Precautionary measures are safety steps you can take to prevent getting or spreading infectious diseases. When we follow them, we help keep the circle of protection strong for ourselves and our community.
Treatment depends on the type of infection.
How can we prevent infections?
Some measures are general (“universal”) and work effectively to reduce the spread of most kinds of bacteria, viruses, parasites, and fungi, like:
- Washing your hands with soap and warm water for at least 20 seconds
- Staying home and avoiding other people when you are sick
- Covering your mouth with your elbow or a tissue when you cough or sneeze
- Treating tap water in communities to remove natural germs
- Boiling drinking or cooking water from rivers or lakes while at camp
- Safely handling food, like butchering animals with a clean knife and cooking the meat thoroughly
- Ventilating indoor spaces well
Routine vaccination is very important to prevent infections
Did you know?
- Vaccinations help teach your body’s immune system to protect your body from specific germs.
- They are the most effective prevention for many potentially serious infections and have saved many people’s lives in Eeyou Istchee and around the world.
- Most routine vaccines can help your body protect you from ever getting a specific infection. Some help your body prevent severe symptoms of illnesses, but don’t always fully stop an infection.
- It is important to stay up to date on your routine vaccines (like pneumonia, measles, COVID-19, tetanus, influenza, meningitis, hepatitis, chickenpox, shingles, etc.).
Some prevention measures are more specific to certain infections
Other prevention measures depend on the specific ways that different infections are transmitted. For example, someone may be at higher risk of getting infected by a specific disease depending on their job, travel, or medical conditions.
Some examples include:
- Practicing safe sex to reduce transmitting sexually transmitted and blood-borne diseases (STBBIs), like chlamydia or HIV (for example, using condoms and getting screening tests regularly)
- Getting specific vaccines based on your work or travel (for examples, a rabies vaccine for people who work directly with animals)
- Wearing masks when recommended to prevent spreading or breathing in respiratory germs
- Using additional personal protective equipment (gloves, gowns, visors, N95 respirators, etc.) in specific settings or jobs
- Preventive medications for people who have a very high risk of exposure (like PrEP for HIV)
How are infections treated?
Treatment depends on the type of infection.
An infection can be caused by a bacteria, virus, parasite, or fungi.
- Bacterial infections are caused by bacteria – micro-organisms that live in many different types of environments
- Bacteria can live and multiply on their own. They can be in water, soil, food, on plants, animals, even on top of our skin. When they get into a place where they aren’t normally (like inside of our skin from a knife cut, or into our gut from being eaten) they can grow and make us sick
- Some examples include salmonella, strep throat or a urinary tract infection (also called a “bladder infection”)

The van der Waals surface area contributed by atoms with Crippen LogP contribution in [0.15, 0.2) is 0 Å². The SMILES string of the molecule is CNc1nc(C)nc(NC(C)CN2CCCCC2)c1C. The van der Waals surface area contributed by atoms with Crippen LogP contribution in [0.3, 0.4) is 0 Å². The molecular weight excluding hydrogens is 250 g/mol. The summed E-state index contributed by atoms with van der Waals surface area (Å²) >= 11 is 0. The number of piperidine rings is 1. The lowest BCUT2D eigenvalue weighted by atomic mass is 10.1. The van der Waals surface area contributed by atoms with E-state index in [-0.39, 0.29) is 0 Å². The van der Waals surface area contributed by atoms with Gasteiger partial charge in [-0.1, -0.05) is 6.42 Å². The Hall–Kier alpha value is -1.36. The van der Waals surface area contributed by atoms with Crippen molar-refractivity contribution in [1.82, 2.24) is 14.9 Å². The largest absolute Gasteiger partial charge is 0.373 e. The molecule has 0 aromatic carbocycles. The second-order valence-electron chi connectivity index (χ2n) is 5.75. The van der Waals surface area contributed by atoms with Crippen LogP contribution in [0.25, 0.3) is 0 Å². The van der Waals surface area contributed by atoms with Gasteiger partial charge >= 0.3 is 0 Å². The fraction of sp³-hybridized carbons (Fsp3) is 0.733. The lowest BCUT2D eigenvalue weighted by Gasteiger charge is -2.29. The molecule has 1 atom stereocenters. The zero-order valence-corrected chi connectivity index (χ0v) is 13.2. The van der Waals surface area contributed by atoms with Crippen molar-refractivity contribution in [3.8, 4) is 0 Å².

- Most bacterial infections can be treated with antibiotics from your doctor
- There are different kinds of antibiotics that are used to help treat different bacteria
- There are also several vaccines to prevent some specific bacterial infections (for example, tetanus and pneumonia)
- Viral infections are caused by viruses
- Viruses are much smaller than bacteria
- Viruses usually need to be inside of another living thing to be able to grow and spread. Viruses can sometimes survive on their own for a short time on a contaminated surface (like a knife or table), but usually not for more than a couple of days
- Some examples of viral infections include chickenpox and the common cold
- Many viral infections do not have specific medical treatment to cure them. Your body’s immune system usually fights these infections on its own, though this takes time
- Staying hydrated, and using medications like Tylenol to reduce symptoms like pain, fever and muscle aches can help people feel less sick
- Often, your doctor may tell you to wait out a viral infection
- For a few viruses, a doctor may prescribe specific antiviral treatment. There are only a small number of viruses that have specific medications
- We also have vaccines to prevent quite a few viruses, like hepatitis B, influenza, measles and chickenpox
- Many viruses (like common colds) do not have vaccines
- Parasitic infections are caused by parasites
- Parasites can vary in size, but are usually larger than bacteria and can sometimes even be visible to the naked eye
- Parasites usually live on or in another living being and survive by pulling nutrients out of it
- They often produce tiny eggs that can be transferred to another living being in contaminated water or by direct contact
- Common examples of parasites that can infect humans include giardia, pinworm, and scabies
- Many parasites that cause human infection are more common in tropical areas of the world
- There are specific medications for different specific parasitic infections
- Fungal infections are caused by fungi
- Fungi are usually larger than bacteria
- These can vary in size, from microscopic to visible to the naked eye (like mould on bread)
- Many fungi, like mushrooms we find in the wild, are not infectious
- Common examples of fungi that can infect humans are ringworm, athlete’s foot and vaginal yeast infections
- There are specific medications for specific fungal infections